Some council members say they'll boycott opening night - Oct. 26 when Bon Jovi performs.

"To me, the height of disrespect is the city of Newark has put into the project $210 million - which is the baseline - and the Devils have not given us a box," Council President Mildred Crump said. "They're dissing us at a level that's disrespectful."

Devils owner Jeff Vanderbeek said the city never asked for a suite during negotiations. The arena deal was cut under former Mayor Sharpe James.

"That was not in the deal we signed three years ago," said Vanderbeek. "They never brought it up."

Read more in Thursday's Star-Ledger.

lofter1
September 26th, 2007, 11:41 PM
Some crooks are so used to getting a cut of the action that they forget to ask for the pay-off :rolleyes:

66nexus
September 27th, 2007, 10:38 PM
I don't see why there's a big fuss about this. I'm sure the city can get by without a suite.
I just hope the development around the arena moves forward. I've read that they've been tearing down the abandoned buildings around the arena. If the city can attract nice new developments about the arena then I'm sure the agitated council members will put their 'needs' to rest

66nexus
September 27th, 2007, 10:39 PM
Devs website link (pics):

http://devils.nhl.com/team/app?service=page&page=MediaGalleryBrowser&type=4

JCMAN320
September 28th, 2007, 01:20 AM
Pele to help Ironmen kick off home debut!

by Angela Daidone Thursday September 27, 2007, 7:55 PM

Pele, one of the most recognizable figures in sports history and the greatest soccer player of all time, will serve as honorary captain when the New Jersey Ironmen of the Major Indoor Soccer League make their home debut at the Prudential Center in Newark on Dec. 1.

Pele, no doubt, was hero to scads of aspiring young soccer players. He began his career in 1956 at age 15 for the Brazilian club Santos Futebol Clube and quickly rose to international fame. He was named to the Brazilian National Team at age 17 and is the all-time top scorer in team history. He played on three World Cup championship teams, the only player to achieve the feat.

In what is perhaps the most significant move in American soccer history, Pele signed with the New York Cosmos of the North American Soccer League in 1975. His presence on the team, which played their home games at Giants Stadium, drastically increased awareness of the sport in the United States. Since playing his final professional game in 1977, he has served as an ambassador in many capacities, including being appointed the United Nations Ambassador for Ecology and the Environment in 1992, and receiving the Brazilian Gold Medal for Outstanding Services to the Sport in 1995.

In 1997, Pele was given an honorary British knighthood.

In 2000, he was named Athlete of the Century by the International Olympic Committee and Best Footballer of the 20th Century by FIFA, the International Federation of Association Football. He was inducted into the American National Soccer Hall of Fame in 1993.

The Ironmen, which last month signed Kearny native Tony Meola as goalkeeper, will play the Detroit Ignition in their home opener.

http://prucenter.com/arena_teams.php
http://www.njironmen.com/

JCMAN320
September 28th, 2007, 01:47 AM
Nets host a party for city kids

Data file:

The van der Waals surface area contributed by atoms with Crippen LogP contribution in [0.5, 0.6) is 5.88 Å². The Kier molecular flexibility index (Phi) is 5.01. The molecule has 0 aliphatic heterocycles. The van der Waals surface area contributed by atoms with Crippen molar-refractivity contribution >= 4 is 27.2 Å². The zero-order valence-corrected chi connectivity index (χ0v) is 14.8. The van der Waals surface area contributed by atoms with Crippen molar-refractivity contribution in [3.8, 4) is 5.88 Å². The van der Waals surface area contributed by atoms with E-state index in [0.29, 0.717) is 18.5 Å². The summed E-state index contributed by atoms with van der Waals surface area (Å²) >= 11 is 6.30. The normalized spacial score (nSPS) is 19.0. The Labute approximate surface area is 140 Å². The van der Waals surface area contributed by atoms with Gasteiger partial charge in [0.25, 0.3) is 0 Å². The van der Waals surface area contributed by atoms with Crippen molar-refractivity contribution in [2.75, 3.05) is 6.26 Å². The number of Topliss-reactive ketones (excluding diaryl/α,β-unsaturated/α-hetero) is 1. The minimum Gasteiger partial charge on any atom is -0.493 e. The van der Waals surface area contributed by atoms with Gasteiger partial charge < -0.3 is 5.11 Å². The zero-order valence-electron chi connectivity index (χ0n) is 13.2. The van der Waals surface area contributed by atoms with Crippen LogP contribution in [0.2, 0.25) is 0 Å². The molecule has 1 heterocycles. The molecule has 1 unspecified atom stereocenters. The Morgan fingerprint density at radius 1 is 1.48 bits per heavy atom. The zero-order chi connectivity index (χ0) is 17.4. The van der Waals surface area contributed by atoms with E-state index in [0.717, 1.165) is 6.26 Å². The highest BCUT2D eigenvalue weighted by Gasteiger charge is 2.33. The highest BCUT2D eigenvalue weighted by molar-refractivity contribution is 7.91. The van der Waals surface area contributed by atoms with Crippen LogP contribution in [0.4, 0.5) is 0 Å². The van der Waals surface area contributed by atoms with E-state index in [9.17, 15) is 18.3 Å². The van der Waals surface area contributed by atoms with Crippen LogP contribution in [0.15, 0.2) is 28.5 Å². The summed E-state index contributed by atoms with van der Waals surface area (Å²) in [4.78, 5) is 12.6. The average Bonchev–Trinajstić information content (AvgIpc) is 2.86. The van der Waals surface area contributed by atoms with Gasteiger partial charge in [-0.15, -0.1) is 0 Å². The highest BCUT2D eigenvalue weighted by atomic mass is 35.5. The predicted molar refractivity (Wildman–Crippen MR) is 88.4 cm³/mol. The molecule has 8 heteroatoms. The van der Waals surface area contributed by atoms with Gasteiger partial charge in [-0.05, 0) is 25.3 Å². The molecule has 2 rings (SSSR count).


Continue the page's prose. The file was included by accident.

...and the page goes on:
Team says it will stay involved after move to Brooklyn

Wednesday, September 26, 2007
BY BARRY CARTER
Star-Ledger Staff

There was music, food, games, Sly the mascot and the Nets Dancers.

Nets small forward Bostjan Nachbar was also there as kids at the West Side unit of the Boys and Girls clubs of Newark did popular dances like the "Cha-Cha" Slide and "Crank dat Dance."

It was part of a "Fun for Fall," back to school celebration Monday sponsored by the Nets Foundation.

About 100 kids ate hot dogs and popcorn, wore their Nets T-shirts and danced. They did fitness exer cises, following along with an instructor who had them doing jumping jacks and other calisthenics.

Cynthia Banks, director of operations for the Boys & Girls clubs, said events like yesterday's show the kids that people care for them.

"It's about the kids," Banks said. "It's allowing them to be kids again."

Though the Nets are planning to move to a new arena in Brooklyn in two years, the team said it in tends to maintain its ties to the Garden State.

"It is our responsibility to give back to the fans that have mattered most to us and the ones who have been with us for the longest period of time ," said Brett Yor mark, chief executive officer of Nets.

"New Jersey will always be dear to our hearts. When we move to Brooklyn, we'll be very heavily engaged with the community there, but I can see us always having a presence in New Jersey."

Felix Rouse, chief executive officer of the Boys and Girls Clubs of Newark, said he was disappointed at first that the Nets were leaving the state, but pleased they are trying to keep the fans close.

"They pleasantly surprised me that they are maintaining a level of community involvement," Rouse said. "They have always been good to the Boys & Girls clubs."

The Nets, which considers itself a regional team, has been involved in a number of community outreach programs over the past year to demonstrate its commitment to the residents in the state.

Jason Kidd treated 25 underprivileged kids to a holiday shopping spree. Players served Thanksgiving meals to the homeless at the Montclair Salvation Army and visited pediatric patients at the Hack ensack University Medical Center and St. Peter's Hospital. The team also held a coat drive with New Jersey Cares and worked with Habitat for Humanity to build a home.